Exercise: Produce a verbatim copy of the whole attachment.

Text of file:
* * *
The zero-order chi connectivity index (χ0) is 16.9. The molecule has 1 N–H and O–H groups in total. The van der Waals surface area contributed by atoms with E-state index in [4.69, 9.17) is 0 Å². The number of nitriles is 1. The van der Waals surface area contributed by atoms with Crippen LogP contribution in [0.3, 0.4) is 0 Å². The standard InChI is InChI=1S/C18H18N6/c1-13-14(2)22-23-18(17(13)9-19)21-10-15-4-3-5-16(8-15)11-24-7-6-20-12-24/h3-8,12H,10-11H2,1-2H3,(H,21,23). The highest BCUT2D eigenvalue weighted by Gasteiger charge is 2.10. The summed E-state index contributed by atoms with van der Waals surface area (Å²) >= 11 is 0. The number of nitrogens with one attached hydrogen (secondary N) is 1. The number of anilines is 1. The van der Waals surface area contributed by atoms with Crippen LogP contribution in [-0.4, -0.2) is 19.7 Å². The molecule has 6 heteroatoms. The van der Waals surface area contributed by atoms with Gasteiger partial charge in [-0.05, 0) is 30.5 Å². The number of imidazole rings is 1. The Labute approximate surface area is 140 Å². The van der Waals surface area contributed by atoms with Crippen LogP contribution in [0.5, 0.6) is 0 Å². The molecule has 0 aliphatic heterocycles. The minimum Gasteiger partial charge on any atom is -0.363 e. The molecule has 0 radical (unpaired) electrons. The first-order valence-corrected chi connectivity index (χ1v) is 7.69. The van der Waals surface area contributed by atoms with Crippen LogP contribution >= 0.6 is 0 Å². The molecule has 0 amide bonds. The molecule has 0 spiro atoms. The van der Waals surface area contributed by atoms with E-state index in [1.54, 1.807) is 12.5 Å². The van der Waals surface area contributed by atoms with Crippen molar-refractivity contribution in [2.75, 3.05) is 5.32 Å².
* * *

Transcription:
The zero-order chi connectivity index (χ0) is 16.9. The molecule has 1 N–H and O–H groups in total. The van der Waals surface area contributed by atoms with E-state index in [4.69, 9.17) is 0 Å². The number of nitriles is 1. The van der Waals surface area contributed by atoms with Crippen LogP contribution in [0.3, 0.4) is 0 Å². The standard InChI is InChI=1S/C18H18N6/c1-13-14(2)22-23-18(17(13)9-19)21-10-15-4-3-5-16(8-15)11-24-7-6-20-12-24/h3-8,12H,10-11H2,1-2H3,(H,21,23). The highest BCUT2D eigenvalue weighted by Gasteiger charge is 2.10. The summed E-state index contributed by atoms with van der Waals surface area (Å²) >= 11 is 0. The number of nitrogens with one attached hydrogen (secondary N) is 1. The number of anilines is 1. The van der Waals surface area contributed by atoms with Crippen LogP contribution in [-0.4, -0.2) is 19.7 Å². The molecule has 6 heteroatoms. The van der Waals surface area contributed by atoms with Gasteiger partial charge in [-0.05, 0) is 30.5 Å². The number of imidazole rings is 1. The Labute approximate surface area is 140 Å². The van der Waals surface area contributed by atoms with Crippen LogP contribution in [0.5, 0.6) is 0 Å². The molecule has 0 aliphatic heterocycles. The minimum Gasteiger partial charge on any atom is -0.363 e. The molecule has 0 radical (unpaired) electrons. The first-order valence-corrected chi connectivity index (χ1v) is 7.69. The van der Waals surface area contributed by atoms with Crippen LogP contribution >= 0.6 is 0 Å². The molecule has 0 amide bonds. The molecule has 0 spiro atoms. The van der Waals surface area contributed by atoms with E-state index in [1.54, 1.807) is 12.5 Å². The van der Waals surface area contributed by atoms with Crippen molar-refractivity contribution in [2.75, 3.05) is 5.32 Å².